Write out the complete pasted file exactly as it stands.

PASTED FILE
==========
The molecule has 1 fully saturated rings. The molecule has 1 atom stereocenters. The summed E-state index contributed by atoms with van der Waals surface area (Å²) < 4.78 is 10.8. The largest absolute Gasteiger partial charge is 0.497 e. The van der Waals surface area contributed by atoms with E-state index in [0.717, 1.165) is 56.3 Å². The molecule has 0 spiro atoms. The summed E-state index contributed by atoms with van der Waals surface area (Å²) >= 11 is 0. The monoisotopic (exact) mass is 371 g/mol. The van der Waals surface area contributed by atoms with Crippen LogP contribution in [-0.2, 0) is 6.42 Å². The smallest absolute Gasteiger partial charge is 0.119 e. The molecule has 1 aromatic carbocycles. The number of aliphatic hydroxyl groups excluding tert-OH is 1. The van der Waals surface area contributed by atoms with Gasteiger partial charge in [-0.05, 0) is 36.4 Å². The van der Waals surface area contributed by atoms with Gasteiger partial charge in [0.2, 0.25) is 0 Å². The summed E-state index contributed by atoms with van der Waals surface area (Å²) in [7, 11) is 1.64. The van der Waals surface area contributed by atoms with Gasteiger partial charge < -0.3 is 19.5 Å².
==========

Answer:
The molecule has 1 fully saturated rings. The molecule has 1 atom stereocenters. The summed E-state index contributed by atoms with van der Waals surface area (Å²) < 4.78 is 10.8. The largest absolute Gasteiger partial charge is 0.497 e. The van der Waals surface area contributed by atoms with E-state index in [0.717, 1.165) is 56.3 Å². The molecule has 0 spiro atoms. The summed E-state index contributed by atoms with van der Waals surface area (Å²) >= 11 is 0. The monoisotopic (exact) mass is 371 g/mol. The van der Waals surface area contributed by atoms with Crippen LogP contribution in [-0.2, 0) is 6.42 Å². The smallest absolute Gasteiger partial charge is 0.119 e. The molecule has 1 aromatic carbocycles. The number of aliphatic hydroxyl groups excluding tert-OH is 1. The van der Waals surface area contributed by atoms with Gasteiger partial charge in [-0.05, 0) is 36.4 Å². The van der Waals surface area contributed by atoms with Gasteiger partial charge in [0.2, 0.25) is 0 Å². The summed E-state index contributed by atoms with van der Waals surface area (Å²) in [7, 11) is 1.64. The van der Waals surface area contributed by atoms with Gasteiger partial charge < -0.3 is 19.5 Å².